Students get a taste of working for Ocean Spray

Courtesy: Ocean Spray. From Left: Melanie Mayhew ’18 and Erin Nese ’18.

Jun 07, 2016

Two DelVal food science students, Erin Nese ’18, of Roselle Park, New Jersey, and Melanie Mayhew ’18, of Bridgeton New Jersey,  took second place in Ocean Spray’s Student Product Development Competition during the spring 2016 semester. Ocean Spray was founded in 1930 and produces cranberry products that are sold by retailers all over the world. Student participants were challenged with coming up with a new cranberry product for consumers.

The DelVal team spent months preparing, taking their concept from an idea to a formal pitch that was ready to present to the company’s senior leadership. 

“What I enjoyed most about being a part of Ocean Spray's Student Product Development Competition was that I developed real-world experience,” said Nese. “I was able to communicate with an international company and learn what a day in the life of a food scientist is really like! This experience will help me with my career as, someday, I aspire to work in Product Development or Research and Development!”

The company’s human resources, research and development and marketing teams collaborated to create the student contest to give tomorrow’s food scientists a chance to take on real-world challenges. The students also help get the company thinking about new products, ideas and solutions.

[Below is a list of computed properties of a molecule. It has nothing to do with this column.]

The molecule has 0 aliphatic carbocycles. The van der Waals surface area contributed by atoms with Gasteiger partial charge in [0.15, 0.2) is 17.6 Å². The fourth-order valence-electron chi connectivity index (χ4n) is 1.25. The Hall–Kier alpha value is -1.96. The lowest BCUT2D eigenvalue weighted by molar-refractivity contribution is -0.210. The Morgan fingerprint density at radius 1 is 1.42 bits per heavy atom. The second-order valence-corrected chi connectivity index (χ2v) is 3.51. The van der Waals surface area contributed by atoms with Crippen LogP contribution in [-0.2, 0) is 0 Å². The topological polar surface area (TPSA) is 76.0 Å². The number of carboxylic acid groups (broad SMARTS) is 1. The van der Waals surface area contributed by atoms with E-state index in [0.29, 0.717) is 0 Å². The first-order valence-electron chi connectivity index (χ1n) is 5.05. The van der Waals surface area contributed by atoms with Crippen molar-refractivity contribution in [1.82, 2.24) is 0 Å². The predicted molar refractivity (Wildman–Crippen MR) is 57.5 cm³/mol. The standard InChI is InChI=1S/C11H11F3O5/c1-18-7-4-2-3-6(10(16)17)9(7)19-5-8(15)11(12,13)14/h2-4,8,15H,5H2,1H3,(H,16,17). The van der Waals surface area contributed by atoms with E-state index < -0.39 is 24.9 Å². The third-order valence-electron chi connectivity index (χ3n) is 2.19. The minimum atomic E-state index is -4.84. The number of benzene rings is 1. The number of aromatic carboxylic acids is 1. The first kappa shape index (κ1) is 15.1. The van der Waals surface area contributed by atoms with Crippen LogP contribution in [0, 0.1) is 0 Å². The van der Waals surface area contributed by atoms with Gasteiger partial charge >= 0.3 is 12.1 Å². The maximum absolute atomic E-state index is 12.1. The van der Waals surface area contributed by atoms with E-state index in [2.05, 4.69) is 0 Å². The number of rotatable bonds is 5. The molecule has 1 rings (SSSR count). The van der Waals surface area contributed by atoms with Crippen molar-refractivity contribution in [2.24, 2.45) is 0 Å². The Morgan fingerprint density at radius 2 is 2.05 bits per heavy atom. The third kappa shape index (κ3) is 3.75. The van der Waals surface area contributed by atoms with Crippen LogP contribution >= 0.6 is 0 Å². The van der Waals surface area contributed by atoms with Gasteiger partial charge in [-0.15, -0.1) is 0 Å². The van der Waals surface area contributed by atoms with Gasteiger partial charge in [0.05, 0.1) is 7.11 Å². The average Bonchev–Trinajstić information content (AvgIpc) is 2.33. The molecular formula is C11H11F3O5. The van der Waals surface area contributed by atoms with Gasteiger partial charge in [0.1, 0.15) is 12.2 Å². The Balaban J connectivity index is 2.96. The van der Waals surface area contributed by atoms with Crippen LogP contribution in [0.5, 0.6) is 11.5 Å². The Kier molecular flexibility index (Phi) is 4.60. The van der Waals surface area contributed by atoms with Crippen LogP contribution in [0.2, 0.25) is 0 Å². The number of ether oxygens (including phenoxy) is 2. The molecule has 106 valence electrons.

Students from nearly 50 different food science programs were invited to compete. Of the invited food science programs, 15 submitted abstracts.

Teams used cranberry concentrate to create a new product for “Healthy Strivers,” a group of consumers who are concerned about health and wellness.

Judges invited the top three teams: Delaware Valley University, the University of Florida and University of Nebraska-Lincoln to its headquarters to pitch their ideas. The teams also had a chance to tour the company’s labs, the plant and a cranberry bog.

“Being able to brainstorm a product idea and actually execute it was more work than Melanie and I could have imagined,” said Nese. “Creating a product is more than just thinking of a food product and making it in a kitchen. You need to think about practicality when it comes to manufacturing, processing, shipping and more.”

She said bringing a prototype to the competition involved a lot of strategy, as well as trial and error.

The team presented a cranberry frozen yogurt bar coated in a cranberry hard shell coating.

Cranberry frozen bars in ice

Courtesy: Erin Nese. The DelVal team presented a frozen cranberry bar (shown above). 

“Imagine the classic Klondike bar in a cranberry flavor,” said Nese. “Our frozen yogurt bars were designed to have the same great taste of ice cream with a variety of health benefits. They are only 100 calories and include ingredients such as yogurt, Truvia, and cranberry concentrate, which can all contribute to overall health and wellness.”

They balanced the bitterness of cranberries with Truvia in both the frozen yogurt and the hard shell coating.

“We came up with this idea merely by brainstorming,” said Nese. “Frozen yogurt bars just happened to be the one product we could picture in stores with Ocean Spray branded across the front!”

To learn more about the contest, please visit: